λ = 0, i.e., only economic incentives
Partially adopted by miners and utilized by at least one arbitrageur.
λ = 1, i.e., weighing equally between economic incentives and opportunity cost, μ = 1
λ = 1, i.e., weighing equally between economic incentives and opportunity cost, μ = 0.5
Partially adopted by miners and utilized by at least one arbitrageur.
λ = 1, i.e., weighing equally between economic incentives and opportunity cost, μ = 1.5
Partially adopted by miners and utilized by at most one arbitrager.
λ = 0.5, i.e., weighing more on the economic incentives, μ = 1
Partially adopted by miners and utilized by at least one arbitrageur.
λ = 2, i.e., weighing more on the opportunity cost, μ = 1
Partially adopted by miners and utilized by at most one arbitrager.
Table 1: Case Studies by Pre-defining the Parameters of λ and μ
Table 1’s result can be easily determined by the following deductive logic: from Capponi et al. (2022)’s existing game theoretical model results that only take economic incentives into consideration, we realize that miners will partially adopt the dark venues, and at least one arbitrager will also utilize them. When adding a new dimension of opportunity cost, where players will balance the importance of economic incentives and opportunity cost, then the miners would still partially adopt, instead of fully or never adopting the dark venues because of the possibility that still exists for increasing their revenues of mining. At the same time, for the arbitragers, the main concern for them is to front run the transactions submitted to the P2P network by the users and also avoid any other arbitragers whenever submitting their orders. As the users are mainly concerned with the opportunity cost for their transactions, when they lay a higher emphasis on it, that is, with a larger λ or μ, their adoption rates for the dark venues will naturally be much higher (ceteris paribus for miners’ adoption rate), which would then decrease the arbitragers’ adoption rate, too.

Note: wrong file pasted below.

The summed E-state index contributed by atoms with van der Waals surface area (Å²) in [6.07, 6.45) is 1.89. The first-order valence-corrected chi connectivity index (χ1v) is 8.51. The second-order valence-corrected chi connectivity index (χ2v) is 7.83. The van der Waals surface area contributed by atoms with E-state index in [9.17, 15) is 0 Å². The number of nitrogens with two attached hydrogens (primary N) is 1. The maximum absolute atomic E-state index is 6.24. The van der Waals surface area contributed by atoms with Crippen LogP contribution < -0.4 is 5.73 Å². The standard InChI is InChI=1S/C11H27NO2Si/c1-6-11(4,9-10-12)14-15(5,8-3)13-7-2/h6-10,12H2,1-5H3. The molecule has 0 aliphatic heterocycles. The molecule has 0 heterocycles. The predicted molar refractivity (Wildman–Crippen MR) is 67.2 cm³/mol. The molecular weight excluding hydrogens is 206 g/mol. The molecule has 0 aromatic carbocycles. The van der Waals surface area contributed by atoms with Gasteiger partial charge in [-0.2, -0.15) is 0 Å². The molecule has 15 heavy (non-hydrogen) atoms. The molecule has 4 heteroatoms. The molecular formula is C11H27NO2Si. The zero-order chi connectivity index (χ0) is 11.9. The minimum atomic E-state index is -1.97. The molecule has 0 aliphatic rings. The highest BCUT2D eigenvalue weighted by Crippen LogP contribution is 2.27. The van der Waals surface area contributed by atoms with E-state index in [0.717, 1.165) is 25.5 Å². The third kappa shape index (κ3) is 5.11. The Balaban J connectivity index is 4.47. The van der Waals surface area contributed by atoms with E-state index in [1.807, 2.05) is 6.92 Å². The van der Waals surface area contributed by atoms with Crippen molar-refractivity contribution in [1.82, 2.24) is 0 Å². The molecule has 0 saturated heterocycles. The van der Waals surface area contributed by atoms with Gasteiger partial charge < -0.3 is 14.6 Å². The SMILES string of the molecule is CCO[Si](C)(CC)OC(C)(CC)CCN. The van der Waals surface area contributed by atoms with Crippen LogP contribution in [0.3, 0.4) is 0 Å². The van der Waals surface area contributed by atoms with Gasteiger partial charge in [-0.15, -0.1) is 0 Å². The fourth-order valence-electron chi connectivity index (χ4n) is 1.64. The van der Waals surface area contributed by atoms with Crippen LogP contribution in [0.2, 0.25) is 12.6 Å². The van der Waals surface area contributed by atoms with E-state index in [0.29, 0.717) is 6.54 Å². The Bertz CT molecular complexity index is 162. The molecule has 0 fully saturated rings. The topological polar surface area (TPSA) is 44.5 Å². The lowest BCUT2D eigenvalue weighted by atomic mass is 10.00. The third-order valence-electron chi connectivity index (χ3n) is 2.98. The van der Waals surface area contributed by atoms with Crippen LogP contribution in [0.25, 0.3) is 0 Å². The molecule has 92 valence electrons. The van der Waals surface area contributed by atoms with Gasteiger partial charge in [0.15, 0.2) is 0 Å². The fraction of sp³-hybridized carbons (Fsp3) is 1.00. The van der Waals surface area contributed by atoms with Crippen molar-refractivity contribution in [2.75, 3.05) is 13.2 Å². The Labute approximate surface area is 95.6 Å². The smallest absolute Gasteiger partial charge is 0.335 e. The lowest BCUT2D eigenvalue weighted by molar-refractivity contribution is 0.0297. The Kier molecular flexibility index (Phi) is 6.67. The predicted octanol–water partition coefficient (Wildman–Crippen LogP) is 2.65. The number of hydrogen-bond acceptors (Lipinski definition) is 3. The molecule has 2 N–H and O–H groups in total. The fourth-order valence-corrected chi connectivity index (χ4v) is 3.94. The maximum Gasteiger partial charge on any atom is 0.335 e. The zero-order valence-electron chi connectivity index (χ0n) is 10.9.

At this stage, some patterns are indeed observable from Table 1, and here we documented several hypotheses to be tested via a more rigid mathematics proof or simulation, saved for future research: First, during the decision-making process, will users’ preference between economic incentives and opportunity cost, i.e., the choice of λ, dominate arbitragers' decisions? More specifically, will arbitragers quit the dark venues if the majority of users in the market care more about their opportunity costs rather than the economic incentives? Second, will the parameter μ that measures how the value of waiting time impacts users’ utility be dominant to arbitragers’ decisions? These two hypotheses will serve as our future directions to help us generate potential theoretical results for general interests.
The proposed research explores extending Capponi et al. (2022)’s current game theoretical model by adding a non-negligible dimension, waiting time, to simulate how participants would balance between economic incentives and opportunity cost to finally decide the choice of transaction submission venues. However, our proposed model has its inherent limitations, that is, relying on a lot of assumptions to better simplify the model for simulations, which might cause a little bit of deviation from the real-world environment. For instance, our simulation does not follow the current transaction fee mechanism – EIP-1559, for we do not consider the base fee adjustment as well as the variable block size but directly adopt the legacy auction method, that is, the English auction.